Education Minister Agnes NyaLonje has asked universities in the country to be conducting research based on needs as one way of improving the quality of people’s lives.
NyaLonje said this during the official launch of Kamuzu University and Health Sciences (Kuhes) Research Dissemination Conference, the first one to be organised by the institution since the unbundling of four constituent colleges of the University of Malawi.
“You will find that, when research is based on a need, it can contribute to the improvement of quality life. It can also inform policy making. This is why we, as a ministry, are encouraging universities to intensify research efforts.
“We are, therefore, happy that Kamuzu University of Health Sciences has organised the research dissemination conference because our hope is that some of the outcomes will contribute to efforts aimed at achieving national development goals, including Malawi 2063 [vision] goals. Kuhes has taken research a little farther,” she said.
The minister also asked universities to play a leading role in moulding health communication experts who will dissect health and scientific issues and make them user friendly for the average person.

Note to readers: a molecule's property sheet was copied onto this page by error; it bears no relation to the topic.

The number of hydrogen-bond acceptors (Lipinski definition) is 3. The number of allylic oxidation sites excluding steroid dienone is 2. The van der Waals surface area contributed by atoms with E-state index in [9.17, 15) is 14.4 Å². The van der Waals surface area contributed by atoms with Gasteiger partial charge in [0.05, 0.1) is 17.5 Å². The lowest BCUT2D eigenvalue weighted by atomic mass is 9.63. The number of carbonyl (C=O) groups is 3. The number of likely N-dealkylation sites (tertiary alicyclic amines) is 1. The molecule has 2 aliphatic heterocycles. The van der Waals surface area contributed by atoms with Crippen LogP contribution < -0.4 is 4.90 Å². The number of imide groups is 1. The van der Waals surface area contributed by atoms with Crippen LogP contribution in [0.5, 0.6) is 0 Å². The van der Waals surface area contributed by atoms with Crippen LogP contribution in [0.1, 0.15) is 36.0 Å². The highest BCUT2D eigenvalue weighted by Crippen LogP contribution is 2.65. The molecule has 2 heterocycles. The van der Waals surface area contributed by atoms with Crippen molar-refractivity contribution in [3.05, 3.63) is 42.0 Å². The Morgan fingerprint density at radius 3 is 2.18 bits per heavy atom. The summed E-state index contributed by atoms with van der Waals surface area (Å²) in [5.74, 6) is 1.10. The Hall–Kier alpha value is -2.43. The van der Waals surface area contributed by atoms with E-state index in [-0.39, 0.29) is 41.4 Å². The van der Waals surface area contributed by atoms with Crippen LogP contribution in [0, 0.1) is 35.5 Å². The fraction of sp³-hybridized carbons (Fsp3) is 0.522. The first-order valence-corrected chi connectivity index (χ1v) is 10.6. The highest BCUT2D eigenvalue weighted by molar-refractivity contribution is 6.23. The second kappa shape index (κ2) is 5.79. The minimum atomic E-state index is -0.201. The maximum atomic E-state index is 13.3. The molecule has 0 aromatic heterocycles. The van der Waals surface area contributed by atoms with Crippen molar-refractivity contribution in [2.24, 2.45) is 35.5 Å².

NyaLonje said some of the misconceptions that prevailed after the emergence of the Covid pandemic proliferated because of lack of communication specialists in the health sector.
Kuhes Vice Chancellor, Professor Macpherson Mallewa, said they have organised the conference to provide solutions to some of the health problems besetting Malawi.
She cited malaria, high blood pressure, tuberculosis, Covid, polio, leprosy, polio, diabetes, mental health as some of the health conditions that warrant immediate solutions.
“This is the first time for us to organise a dissemination conference since the unbundling of the University of Malawi and we are excited with the wide range of topics researchers have covered.
“We, as Kuhes, want to play a leading role in finding solutions to health challenges in Malawi. We want to contribute to efforts aimed at improving the quality of life of people,” Mallewa said.
The vice chancellor said they have been working in partnership with other institutions, notably the University of Liverpool.
University of Liverpool Pro-Vice-Chancellor, Professor Louise Kenny, said they felt it necessary to work hand-in-hand with Kuhes because some of the research outcomes may inform public policy and improve the wellbeing of people.
She also urged researchers not to hide research that comes out with negative results.
“Success is failure in progress. Making negative data public helps other researchers channel resources elsewhere. It also helps researchers save on time that would have been lost conducting research [that is unlikely to yield the desired results],” Kenny said.
In her keynote address, Kenny indicated that 85 percent of published studies have produced positive results.
She further said, between 1990 and 2007, the majority of research findings came out with positive results, an indication that negative data are not embraced in the world.
The conference started Thursday and ends Friday.